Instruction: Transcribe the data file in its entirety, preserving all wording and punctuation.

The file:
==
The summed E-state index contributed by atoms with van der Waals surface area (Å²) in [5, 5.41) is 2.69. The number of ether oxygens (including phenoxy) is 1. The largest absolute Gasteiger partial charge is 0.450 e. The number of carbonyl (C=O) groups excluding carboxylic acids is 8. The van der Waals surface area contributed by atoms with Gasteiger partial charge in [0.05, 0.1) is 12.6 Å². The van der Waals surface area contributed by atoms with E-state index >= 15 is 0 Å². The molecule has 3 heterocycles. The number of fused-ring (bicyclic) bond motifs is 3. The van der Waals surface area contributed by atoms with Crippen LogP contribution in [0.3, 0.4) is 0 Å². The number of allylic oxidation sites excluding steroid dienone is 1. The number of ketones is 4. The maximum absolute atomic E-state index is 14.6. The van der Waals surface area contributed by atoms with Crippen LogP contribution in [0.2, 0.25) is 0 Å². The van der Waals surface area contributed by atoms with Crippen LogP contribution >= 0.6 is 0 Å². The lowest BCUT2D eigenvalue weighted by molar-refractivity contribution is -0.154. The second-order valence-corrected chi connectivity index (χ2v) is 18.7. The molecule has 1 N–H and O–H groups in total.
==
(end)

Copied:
The summed E-state index contributed by atoms with van der Waals surface area (Å²) in [5, 5.41) is 2.69. The number of ether oxygens (including phenoxy) is 1. The largest absolute Gasteiger partial charge is 0.450 e. The number of carbonyl (C=O) groups excluding carboxylic acids is 8. The van der Waals surface area contributed by atoms with Gasteiger partial charge in [0.05, 0.1) is 12.6 Å². The van der Waals surface area contributed by atoms with E-state index >= 15 is 0 Å². The molecule has 3 heterocycles. The number of fused-ring (bicyclic) bond motifs is 3. The van der Waals surface area contributed by atoms with Crippen LogP contribution in [0.3, 0.4) is 0 Å². The number of allylic oxidation sites excluding steroid dienone is 1. The number of ketones is 4. The maximum absolute atomic E-state index is 14.6. The van der Waals surface area contributed by atoms with Crippen LogP contribution in [0.2, 0.25) is 0 Å². The van der Waals surface area contributed by atoms with Crippen LogP contribution >= 0.6 is 0 Å². The lowest BCUT2D eigenvalue weighted by molar-refractivity contribution is -0.154. The second-order valence-corrected chi connectivity index (χ2v) is 18.7. The molecule has 1 N–H and O–H groups in total.